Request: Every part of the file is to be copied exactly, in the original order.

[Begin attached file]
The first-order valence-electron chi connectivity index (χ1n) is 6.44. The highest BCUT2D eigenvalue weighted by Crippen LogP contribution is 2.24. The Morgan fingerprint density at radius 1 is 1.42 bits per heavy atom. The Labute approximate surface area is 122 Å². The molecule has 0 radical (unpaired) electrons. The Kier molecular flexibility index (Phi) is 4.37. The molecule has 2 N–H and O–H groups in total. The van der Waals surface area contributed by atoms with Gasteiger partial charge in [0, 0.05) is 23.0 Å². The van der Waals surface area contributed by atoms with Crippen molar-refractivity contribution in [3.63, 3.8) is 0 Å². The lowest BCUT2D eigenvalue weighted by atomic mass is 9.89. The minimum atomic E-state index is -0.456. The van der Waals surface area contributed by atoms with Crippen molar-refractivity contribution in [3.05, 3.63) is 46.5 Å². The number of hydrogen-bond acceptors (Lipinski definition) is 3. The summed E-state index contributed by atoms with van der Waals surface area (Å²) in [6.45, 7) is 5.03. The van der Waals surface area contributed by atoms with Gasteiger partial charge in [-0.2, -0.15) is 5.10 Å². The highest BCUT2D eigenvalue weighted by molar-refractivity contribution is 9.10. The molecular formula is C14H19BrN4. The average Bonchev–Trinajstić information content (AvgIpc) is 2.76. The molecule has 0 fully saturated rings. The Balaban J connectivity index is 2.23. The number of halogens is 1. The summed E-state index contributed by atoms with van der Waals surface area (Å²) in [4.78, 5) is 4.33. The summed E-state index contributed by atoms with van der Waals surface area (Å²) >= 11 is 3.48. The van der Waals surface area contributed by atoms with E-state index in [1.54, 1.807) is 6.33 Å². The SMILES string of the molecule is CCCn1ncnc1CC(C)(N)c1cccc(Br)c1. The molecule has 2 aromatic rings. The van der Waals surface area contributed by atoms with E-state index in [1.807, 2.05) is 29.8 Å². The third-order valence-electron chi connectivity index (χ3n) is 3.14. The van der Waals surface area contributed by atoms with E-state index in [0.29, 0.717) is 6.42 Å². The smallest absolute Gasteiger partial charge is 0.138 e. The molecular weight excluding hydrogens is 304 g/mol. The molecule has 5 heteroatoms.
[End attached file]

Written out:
The first-order valence-electron chi connectivity index (χ1n) is 6.44. The highest BCUT2D eigenvalue weighted by Crippen LogP contribution is 2.24. The Morgan fingerprint density at radius 1 is 1.42 bits per heavy atom. The Labute approximate surface area is 122 Å². The molecule has 0 radical (unpaired) electrons. The Kier molecular flexibility index (Phi) is 4.37. The molecule has 2 N–H and O–H groups in total. The van der Waals surface area contributed by atoms with Gasteiger partial charge in [0, 0.05) is 23.0 Å². The van der Waals surface area contributed by atoms with Crippen molar-refractivity contribution in [3.63, 3.8) is 0 Å². The lowest BCUT2D eigenvalue weighted by atomic mass is 9.89. The minimum atomic E-state index is -0.456. The van der Waals surface area contributed by atoms with Crippen molar-refractivity contribution in [3.05, 3.63) is 46.5 Å². The number of hydrogen-bond acceptors (Lipinski definition) is 3. The summed E-state index contributed by atoms with van der Waals surface area (Å²) in [6.45, 7) is 5.03. The van der Waals surface area contributed by atoms with Gasteiger partial charge in [-0.2, -0.15) is 5.10 Å². The highest BCUT2D eigenvalue weighted by molar-refractivity contribution is 9.10. The molecular formula is C14H19BrN4. The average Bonchev–Trinajstić information content (AvgIpc) is 2.76. The molecule has 0 fully saturated rings. The Balaban J connectivity index is 2.23. The number of halogens is 1. The summed E-state index contributed by atoms with van der Waals surface area (Å²) in [4.78, 5) is 4.33. The summed E-state index contributed by atoms with van der Waals surface area (Å²) >= 11 is 3.48. The van der Waals surface area contributed by atoms with E-state index in [1.54, 1.807) is 6.33 Å². The SMILES string of the molecule is CCCn1ncnc1CC(C)(N)c1cccc(Br)c1. The molecule has 2 aromatic rings. The van der Waals surface area contributed by atoms with E-state index in [1.807, 2.05) is 29.8 Å². The third-order valence-electron chi connectivity index (χ3n) is 3.14. The van der Waals surface area contributed by atoms with E-state index in [0.29, 0.717) is 6.42 Å². The smallest absolute Gasteiger partial charge is 0.138 e. The molecular weight excluding hydrogens is 304 g/mol. The molecule has 5 heteroatoms.